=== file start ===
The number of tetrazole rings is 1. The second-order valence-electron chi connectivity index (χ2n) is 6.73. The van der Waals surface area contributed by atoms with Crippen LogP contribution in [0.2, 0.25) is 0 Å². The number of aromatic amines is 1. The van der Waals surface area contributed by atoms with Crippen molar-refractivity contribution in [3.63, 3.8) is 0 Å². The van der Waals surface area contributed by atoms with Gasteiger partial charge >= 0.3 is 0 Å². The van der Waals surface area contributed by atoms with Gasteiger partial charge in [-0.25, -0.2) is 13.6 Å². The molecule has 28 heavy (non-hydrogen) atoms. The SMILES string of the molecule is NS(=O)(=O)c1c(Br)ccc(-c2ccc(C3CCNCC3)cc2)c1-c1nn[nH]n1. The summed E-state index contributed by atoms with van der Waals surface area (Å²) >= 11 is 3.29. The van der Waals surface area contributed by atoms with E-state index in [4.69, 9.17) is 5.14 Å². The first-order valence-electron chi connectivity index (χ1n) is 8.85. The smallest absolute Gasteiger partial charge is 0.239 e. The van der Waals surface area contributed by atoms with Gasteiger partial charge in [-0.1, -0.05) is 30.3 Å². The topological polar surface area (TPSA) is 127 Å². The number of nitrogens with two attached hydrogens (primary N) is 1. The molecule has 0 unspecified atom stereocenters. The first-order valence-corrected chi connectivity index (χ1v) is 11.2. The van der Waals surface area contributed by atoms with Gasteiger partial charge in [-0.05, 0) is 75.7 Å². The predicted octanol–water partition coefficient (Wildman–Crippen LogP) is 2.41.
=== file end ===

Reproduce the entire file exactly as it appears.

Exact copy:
The number of tetrazole rings is 1. The second-order valence-electron chi connectivity index (χ2n) is 6.73. The van der Waals surface area contributed by atoms with Crippen LogP contribution in [0.2, 0.25) is 0 Å². The number of aromatic amines is 1. The van der Waals surface area contributed by atoms with Crippen molar-refractivity contribution in [3.63, 3.8) is 0 Å². The van der Waals surface area contributed by atoms with Gasteiger partial charge >= 0.3 is 0 Å². The van der Waals surface area contributed by atoms with Gasteiger partial charge in [-0.25, -0.2) is 13.6 Å². The molecule has 28 heavy (non-hydrogen) atoms. The SMILES string of the molecule is NS(=O)(=O)c1c(Br)ccc(-c2ccc(C3CCNCC3)cc2)c1-c1nn[nH]n1. The summed E-state index contributed by atoms with van der Waals surface area (Å²) >= 11 is 3.29. The van der Waals surface area contributed by atoms with E-state index in [4.69, 9.17) is 5.14 Å². The first-order valence-electron chi connectivity index (χ1n) is 8.85. The smallest absolute Gasteiger partial charge is 0.239 e. The van der Waals surface area contributed by atoms with Gasteiger partial charge in [-0.1, -0.05) is 30.3 Å². The topological polar surface area (TPSA) is 127 Å². The number of nitrogens with two attached hydrogens (primary N) is 1. The molecule has 0 unspecified atom stereocenters. The first-order valence-corrected chi connectivity index (χ1v) is 11.2. The van der Waals surface area contributed by atoms with Gasteiger partial charge in [-0.05, 0) is 75.7 Å². The predicted octanol–water partition coefficient (Wildman–Crippen LogP) is 2.41.